- Medicaid Income Trust - A Medicaid income trust is a specialized trust form used to preserve a person's eligibility for receiving Medicaid, especially in the face of needing long-term care or entering a nursing home. This trust prevents assets from disqualifying a person's eligibility to receive institutional care services, or home or community based services.
- Pet Trust -If you have pets, this trust fund may be created to provide for their care if you are no longer able to care for your animals yourself.
- Land Trust - A land trust often establishes conservation easements to limit the development of land and preserve it in its natural state, while also allowing tax advantages to the land owner.
Some of the basic terms commonly encountered when setting up a trust are the following:
Grantor - This is the person who establishes the trust. It is possible for the grantor to also be the trustee.
Trustee - This is the person who is responsible for carrying out the terms of the trust, managing the assets, and making distributions according to the instructions in the trust fund document. The trustee is also responsible for filing necessary tax returns and taking any necessary court action, such as a termination of trust when it is uneconomical to continue.
Successor Trustee - This is the person named to take over the duties of trustee when the originally named trustee is unable or no longer willing to serve.
Grantor Trust - This is a trust fund in which the grantor retains control over management of the trust assets and distribution of trust income. It is also a term used in the secondary mortgage market for selling pass-through securities to investors.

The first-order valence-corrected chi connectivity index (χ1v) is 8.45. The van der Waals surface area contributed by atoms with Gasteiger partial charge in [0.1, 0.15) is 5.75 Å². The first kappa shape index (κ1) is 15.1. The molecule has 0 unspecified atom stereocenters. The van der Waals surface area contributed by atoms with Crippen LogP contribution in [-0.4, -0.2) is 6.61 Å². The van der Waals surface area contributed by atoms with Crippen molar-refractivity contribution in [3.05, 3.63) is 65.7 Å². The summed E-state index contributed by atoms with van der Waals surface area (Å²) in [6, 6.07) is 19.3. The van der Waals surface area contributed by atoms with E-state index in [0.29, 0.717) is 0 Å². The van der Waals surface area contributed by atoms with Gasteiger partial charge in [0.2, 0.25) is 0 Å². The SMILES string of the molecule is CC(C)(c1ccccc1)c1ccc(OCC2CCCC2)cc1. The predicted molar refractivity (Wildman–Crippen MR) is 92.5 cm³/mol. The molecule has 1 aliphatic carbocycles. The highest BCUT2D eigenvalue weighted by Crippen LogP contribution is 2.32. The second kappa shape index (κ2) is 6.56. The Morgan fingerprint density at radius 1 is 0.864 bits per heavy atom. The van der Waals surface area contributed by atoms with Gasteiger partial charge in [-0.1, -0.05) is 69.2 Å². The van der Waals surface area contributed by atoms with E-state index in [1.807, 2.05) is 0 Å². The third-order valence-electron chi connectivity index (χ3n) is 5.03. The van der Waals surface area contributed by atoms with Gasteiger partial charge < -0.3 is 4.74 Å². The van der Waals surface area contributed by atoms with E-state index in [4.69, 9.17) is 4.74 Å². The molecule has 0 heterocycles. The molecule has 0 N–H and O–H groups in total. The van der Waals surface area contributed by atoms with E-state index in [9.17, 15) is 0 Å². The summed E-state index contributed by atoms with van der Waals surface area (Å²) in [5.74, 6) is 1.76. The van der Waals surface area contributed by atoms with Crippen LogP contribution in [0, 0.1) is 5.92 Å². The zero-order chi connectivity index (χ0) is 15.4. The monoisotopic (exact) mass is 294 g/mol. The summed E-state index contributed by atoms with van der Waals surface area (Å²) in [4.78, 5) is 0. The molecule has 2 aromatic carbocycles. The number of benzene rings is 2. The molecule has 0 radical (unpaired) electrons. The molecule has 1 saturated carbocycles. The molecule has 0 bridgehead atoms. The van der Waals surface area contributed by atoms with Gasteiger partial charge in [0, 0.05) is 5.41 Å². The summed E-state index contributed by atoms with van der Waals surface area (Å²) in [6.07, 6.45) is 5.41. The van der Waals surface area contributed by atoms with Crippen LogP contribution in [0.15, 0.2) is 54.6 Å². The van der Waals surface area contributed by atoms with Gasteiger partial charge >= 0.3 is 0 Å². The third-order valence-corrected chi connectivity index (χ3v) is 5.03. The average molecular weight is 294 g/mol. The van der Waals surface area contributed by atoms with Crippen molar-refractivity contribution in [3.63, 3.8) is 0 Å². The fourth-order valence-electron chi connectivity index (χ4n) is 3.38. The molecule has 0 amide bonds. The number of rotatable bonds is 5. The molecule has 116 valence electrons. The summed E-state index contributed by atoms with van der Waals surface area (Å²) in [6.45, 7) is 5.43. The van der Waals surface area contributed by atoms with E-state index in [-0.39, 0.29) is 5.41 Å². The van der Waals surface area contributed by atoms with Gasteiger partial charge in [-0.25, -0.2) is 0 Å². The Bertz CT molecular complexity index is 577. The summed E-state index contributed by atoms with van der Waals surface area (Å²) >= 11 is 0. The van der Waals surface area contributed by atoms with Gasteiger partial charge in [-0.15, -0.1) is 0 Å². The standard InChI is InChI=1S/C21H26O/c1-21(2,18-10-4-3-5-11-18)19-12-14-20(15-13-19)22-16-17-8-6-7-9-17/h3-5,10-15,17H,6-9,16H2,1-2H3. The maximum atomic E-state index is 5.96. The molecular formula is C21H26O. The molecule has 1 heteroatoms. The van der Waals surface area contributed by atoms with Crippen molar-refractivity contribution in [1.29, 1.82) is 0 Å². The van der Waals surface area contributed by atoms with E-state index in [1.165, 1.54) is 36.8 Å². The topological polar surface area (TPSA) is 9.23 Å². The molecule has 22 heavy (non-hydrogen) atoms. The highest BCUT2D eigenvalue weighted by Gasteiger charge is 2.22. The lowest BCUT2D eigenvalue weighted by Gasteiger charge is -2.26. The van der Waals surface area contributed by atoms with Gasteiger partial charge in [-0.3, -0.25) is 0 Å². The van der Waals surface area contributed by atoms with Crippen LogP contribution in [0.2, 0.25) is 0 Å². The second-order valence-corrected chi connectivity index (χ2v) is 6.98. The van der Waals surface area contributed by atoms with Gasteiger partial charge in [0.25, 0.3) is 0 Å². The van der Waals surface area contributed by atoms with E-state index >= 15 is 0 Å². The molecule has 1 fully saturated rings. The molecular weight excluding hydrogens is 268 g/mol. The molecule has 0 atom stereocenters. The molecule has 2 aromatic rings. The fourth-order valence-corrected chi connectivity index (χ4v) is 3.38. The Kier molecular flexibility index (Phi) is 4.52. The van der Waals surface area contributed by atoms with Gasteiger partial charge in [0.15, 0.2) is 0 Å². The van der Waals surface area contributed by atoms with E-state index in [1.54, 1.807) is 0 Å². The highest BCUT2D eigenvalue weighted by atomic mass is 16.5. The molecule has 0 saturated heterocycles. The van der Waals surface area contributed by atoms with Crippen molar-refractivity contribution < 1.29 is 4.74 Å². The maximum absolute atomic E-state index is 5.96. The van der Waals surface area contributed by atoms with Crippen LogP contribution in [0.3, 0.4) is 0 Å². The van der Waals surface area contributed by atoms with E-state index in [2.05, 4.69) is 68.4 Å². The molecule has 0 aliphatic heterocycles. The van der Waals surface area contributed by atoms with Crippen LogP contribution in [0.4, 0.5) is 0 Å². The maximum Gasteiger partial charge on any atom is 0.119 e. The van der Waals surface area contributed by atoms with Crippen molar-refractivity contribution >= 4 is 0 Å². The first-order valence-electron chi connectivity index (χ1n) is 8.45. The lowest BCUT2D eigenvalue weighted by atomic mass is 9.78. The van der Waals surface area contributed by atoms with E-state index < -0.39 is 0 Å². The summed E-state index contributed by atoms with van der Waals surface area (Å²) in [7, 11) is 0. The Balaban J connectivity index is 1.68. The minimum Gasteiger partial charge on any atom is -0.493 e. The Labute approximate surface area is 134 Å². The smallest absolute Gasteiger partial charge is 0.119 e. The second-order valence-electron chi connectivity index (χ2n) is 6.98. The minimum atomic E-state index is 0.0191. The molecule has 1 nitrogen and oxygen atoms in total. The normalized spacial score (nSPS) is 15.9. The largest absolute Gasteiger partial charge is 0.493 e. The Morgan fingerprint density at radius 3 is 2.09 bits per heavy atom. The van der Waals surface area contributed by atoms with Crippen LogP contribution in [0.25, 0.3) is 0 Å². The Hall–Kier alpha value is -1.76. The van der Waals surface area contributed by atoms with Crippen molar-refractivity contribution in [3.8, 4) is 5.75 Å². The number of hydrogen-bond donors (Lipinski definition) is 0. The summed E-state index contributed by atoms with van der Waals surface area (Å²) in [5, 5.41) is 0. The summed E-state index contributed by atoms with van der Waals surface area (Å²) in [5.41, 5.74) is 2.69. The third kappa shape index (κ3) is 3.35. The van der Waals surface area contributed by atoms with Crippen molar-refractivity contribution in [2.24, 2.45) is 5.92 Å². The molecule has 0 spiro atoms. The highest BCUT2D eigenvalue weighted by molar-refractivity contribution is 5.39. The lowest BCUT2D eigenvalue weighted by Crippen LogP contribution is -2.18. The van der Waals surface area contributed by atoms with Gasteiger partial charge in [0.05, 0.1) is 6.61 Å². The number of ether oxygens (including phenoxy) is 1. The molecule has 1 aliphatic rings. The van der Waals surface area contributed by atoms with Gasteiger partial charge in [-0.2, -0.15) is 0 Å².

Settlor - This is another term used for the grantor or maker of the trust.
Beneficiary - This is the person receiving distributions of income or other assets from the trust fund. It is possible for the same person to be the grantor, trustee, and beneficiary of the same trust fund.
Probate - This is the procedure used to accept a will in court and have the estate administered by the executor or administrator. A trust document isn't required to be filed in court. Assets placed in a trust do not have to go through the probate process and therefore, trust document isn't made a public document. Avoiding probate and protecting privacy are common reasons for creating a trust fund.
Inter Vivos Trust - An inter vivos trust is another term for a living trust, meaning a trust fund that comes into existence while the grantor is still alive.
Uniform Trust Code (UTC) - This is a model code which has been adopted in many states in order to provide a uniform and comprehensive set of trust laws to be followed. Because the Uniform Trust Code is a default set of laws, a grantor is still able to draft a trust that is customized to his or her needs, avoiding much of the application of the laws under the Uniform Trust Code.